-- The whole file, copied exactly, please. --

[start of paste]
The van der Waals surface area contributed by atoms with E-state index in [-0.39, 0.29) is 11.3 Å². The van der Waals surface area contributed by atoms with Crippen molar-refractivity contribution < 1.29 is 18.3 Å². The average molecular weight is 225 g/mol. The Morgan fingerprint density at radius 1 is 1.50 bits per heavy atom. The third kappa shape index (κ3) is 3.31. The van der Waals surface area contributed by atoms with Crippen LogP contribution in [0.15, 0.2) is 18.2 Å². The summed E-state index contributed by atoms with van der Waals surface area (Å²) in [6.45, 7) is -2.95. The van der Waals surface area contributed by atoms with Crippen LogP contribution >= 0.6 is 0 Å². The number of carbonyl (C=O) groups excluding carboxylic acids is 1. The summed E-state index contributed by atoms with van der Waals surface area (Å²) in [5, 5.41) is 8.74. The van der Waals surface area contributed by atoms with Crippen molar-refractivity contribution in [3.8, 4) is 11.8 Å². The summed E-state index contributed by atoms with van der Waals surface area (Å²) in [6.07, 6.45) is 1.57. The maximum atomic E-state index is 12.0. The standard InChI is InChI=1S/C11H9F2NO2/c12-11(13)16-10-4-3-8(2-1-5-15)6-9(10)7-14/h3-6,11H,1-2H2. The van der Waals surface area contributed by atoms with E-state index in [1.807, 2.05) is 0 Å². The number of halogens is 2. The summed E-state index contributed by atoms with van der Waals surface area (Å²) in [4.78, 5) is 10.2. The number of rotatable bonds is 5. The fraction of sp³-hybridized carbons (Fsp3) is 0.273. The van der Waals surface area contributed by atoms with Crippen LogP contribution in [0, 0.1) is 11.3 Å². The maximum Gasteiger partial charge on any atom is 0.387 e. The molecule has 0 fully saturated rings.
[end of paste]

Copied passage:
The van der Waals surface area contributed by atoms with E-state index in [-0.39, 0.29) is 11.3 Å². The van der Waals surface area contributed by atoms with Crippen molar-refractivity contribution < 1.29 is 18.3 Å². The average molecular weight is 225 g/mol. The Morgan fingerprint density at radius 1 is 1.50 bits per heavy atom. The third kappa shape index (κ3) is 3.31. The van der Waals surface area contributed by atoms with Crippen LogP contribution in [0.15, 0.2) is 18.2 Å². The summed E-state index contributed by atoms with van der Waals surface area (Å²) in [6.45, 7) is -2.95. The van der Waals surface area contributed by atoms with Crippen LogP contribution >= 0.6 is 0 Å². The number of carbonyl (C=O) groups excluding carboxylic acids is 1. The summed E-state index contributed by atoms with van der Waals surface area (Å²) in [5, 5.41) is 8.74. The van der Waals surface area contributed by atoms with Crippen molar-refractivity contribution in [3.8, 4) is 11.8 Å². The summed E-state index contributed by atoms with van der Waals surface area (Å²) in [6.07, 6.45) is 1.57. The maximum atomic E-state index is 12.0. The standard InChI is InChI=1S/C11H9F2NO2/c12-11(13)16-10-4-3-8(2-1-5-15)6-9(10)7-14/h3-6,11H,1-2H2. The van der Waals surface area contributed by atoms with E-state index in [1.807, 2.05) is 0 Å². The number of halogens is 2. The summed E-state index contributed by atoms with van der Waals surface area (Å²) in [4.78, 5) is 10.2. The number of rotatable bonds is 5. The fraction of sp³-hybridized carbons (Fsp3) is 0.273. The van der Waals surface area contributed by atoms with Crippen LogP contribution in [0, 0.1) is 11.3 Å². The maximum Gasteiger partial charge on any atom is 0.387 e. The molecule has 0 fully saturated rings.